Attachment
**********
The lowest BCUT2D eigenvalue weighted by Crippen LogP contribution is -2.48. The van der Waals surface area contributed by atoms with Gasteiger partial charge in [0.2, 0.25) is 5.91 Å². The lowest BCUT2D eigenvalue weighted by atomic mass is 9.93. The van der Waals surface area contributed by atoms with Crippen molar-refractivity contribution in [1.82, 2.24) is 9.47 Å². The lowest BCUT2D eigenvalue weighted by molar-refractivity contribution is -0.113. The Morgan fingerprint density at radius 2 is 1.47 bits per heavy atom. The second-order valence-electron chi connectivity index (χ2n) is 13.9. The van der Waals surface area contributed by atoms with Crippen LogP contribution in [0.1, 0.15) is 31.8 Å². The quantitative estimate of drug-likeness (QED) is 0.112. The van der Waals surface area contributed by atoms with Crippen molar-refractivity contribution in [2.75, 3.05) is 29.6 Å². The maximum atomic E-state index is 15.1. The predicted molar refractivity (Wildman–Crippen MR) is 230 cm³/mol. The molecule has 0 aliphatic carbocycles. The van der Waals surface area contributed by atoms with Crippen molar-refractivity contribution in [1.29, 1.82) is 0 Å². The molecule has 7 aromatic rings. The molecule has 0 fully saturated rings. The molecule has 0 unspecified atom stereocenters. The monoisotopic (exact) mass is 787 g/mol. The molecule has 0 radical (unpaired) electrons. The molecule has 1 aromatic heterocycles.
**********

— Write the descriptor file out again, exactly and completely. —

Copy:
The lowest BCUT2D eigenvalue weighted by Crippen LogP contribution is -2.48. The van der Waals surface area contributed by atoms with Gasteiger partial charge in [0.2, 0.25) is 5.91 Å². The lowest BCUT2D eigenvalue weighted by atomic mass is 9.93. The van der Waals surface area contributed by atoms with Crippen molar-refractivity contribution in [1.82, 2.24) is 9.47 Å². The lowest BCUT2D eigenvalue weighted by molar-refractivity contribution is -0.113. The Morgan fingerprint density at radius 2 is 1.47 bits per heavy atom. The second-order valence-electron chi connectivity index (χ2n) is 13.9. The van der Waals surface area contributed by atoms with Crippen LogP contribution in [0.1, 0.15) is 31.8 Å². The quantitative estimate of drug-likeness (QED) is 0.112. The van der Waals surface area contributed by atoms with Crippen molar-refractivity contribution in [2.75, 3.05) is 29.6 Å². The maximum atomic E-state index is 15.1. The predicted molar refractivity (Wildman–Crippen MR) is 230 cm³/mol. The molecule has 0 aliphatic carbocycles. The van der Waals surface area contributed by atoms with Crippen molar-refractivity contribution in [1.29, 1.82) is 0 Å². The molecule has 7 aromatic rings. The molecule has 0 fully saturated rings. The molecule has 0 unspecified atom stereocenters. The monoisotopic (exact) mass is 787 g/mol. The molecule has 0 radical (unpaired) electrons. The molecule has 1 aromatic heterocycles.